500 per cent labour surge
AGRICULTURE'S workforce needs can surge by a whopping 500 per cent in peak times, new research reveals. The National Farmers' Federation's 2018 farm workforce survey shows farmers from all sectors - including horticulture, dairy, beef and grains - are still struggling to fulfil their staffing needs.
The findings have prompted the NFF to renew its call for a dedicated agriculture visa.
NFF workplace relations manager Ben Rogers said the survey provided a "snapshot” of the workforce situation, and reinforced the anecdotal evidence of how much farmers were struggling.
"We've been calling for a dedicated agriculture visa for some time now and we think it might be one of the solutions to this constant problem,” Mr Rogers said.
Two-thirds of the 160 farmers surveyed ranked labour concerns as one of their top three issues - alongside red tape and employment costs - with most reporting shortfalls in skilled, semi-skilled and unskilled workers.
Almost 90 per cent had workforces made up of permanent Australian workers.
Mr Rogers said while there were more respondents from the grains and livestock industries - as opposed to horticulture, which traditionally relies more heavily on casual foreign workers - the results showed "farmers would prefer to engage domestic workers before they turn to migrant workers”.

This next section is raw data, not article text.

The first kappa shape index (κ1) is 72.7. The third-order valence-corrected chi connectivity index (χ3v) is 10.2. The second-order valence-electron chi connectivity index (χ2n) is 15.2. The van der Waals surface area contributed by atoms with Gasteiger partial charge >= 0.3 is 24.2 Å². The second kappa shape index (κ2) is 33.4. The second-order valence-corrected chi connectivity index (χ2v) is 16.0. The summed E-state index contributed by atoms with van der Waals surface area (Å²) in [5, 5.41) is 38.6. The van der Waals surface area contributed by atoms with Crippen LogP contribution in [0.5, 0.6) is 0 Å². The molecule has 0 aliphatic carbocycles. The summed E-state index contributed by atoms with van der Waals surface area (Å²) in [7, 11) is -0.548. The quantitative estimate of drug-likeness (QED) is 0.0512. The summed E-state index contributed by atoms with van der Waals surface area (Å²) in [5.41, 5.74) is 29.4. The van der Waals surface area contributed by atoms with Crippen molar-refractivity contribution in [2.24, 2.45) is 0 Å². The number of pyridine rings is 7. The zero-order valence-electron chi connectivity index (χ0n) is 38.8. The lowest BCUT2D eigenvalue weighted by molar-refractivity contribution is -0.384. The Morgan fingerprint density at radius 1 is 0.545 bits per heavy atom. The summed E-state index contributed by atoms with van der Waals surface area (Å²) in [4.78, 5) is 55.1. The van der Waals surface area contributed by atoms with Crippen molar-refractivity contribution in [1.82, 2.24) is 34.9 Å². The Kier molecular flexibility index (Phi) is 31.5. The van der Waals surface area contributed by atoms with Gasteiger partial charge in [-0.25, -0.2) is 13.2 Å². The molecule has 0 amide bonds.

Australian Bureau of Statistics data shows there were 217,000 full-time and 88,000 part-time agriculture jobs created in 2017 - yet industry says it is still short by almost 100,000 workers.
The Rural Weekly's sister paper, the Weekly Times, reported in February that backpackers - often used to supplement workforces - are turning away from Australia, with numbers dropping 60,000 in five years. Mr Rogers said a dedicated agriculture visa focused on the sector's needs could help.
"The backpacker visa is principally about cultural exchange and labour is secondary, so when you have things like the backpacker tax debate, agriculture's needs get lost,” he said.
"The seasonal worker program is great, but ultimately it is a foreign aid program.”
Federal Agriculture Minister David Littleproud did not answer directly when asked if an agriculture visa was being considered, saying: "I'm acutely aware of the issue of farm labour shortage and I'm working hard to help farmers”.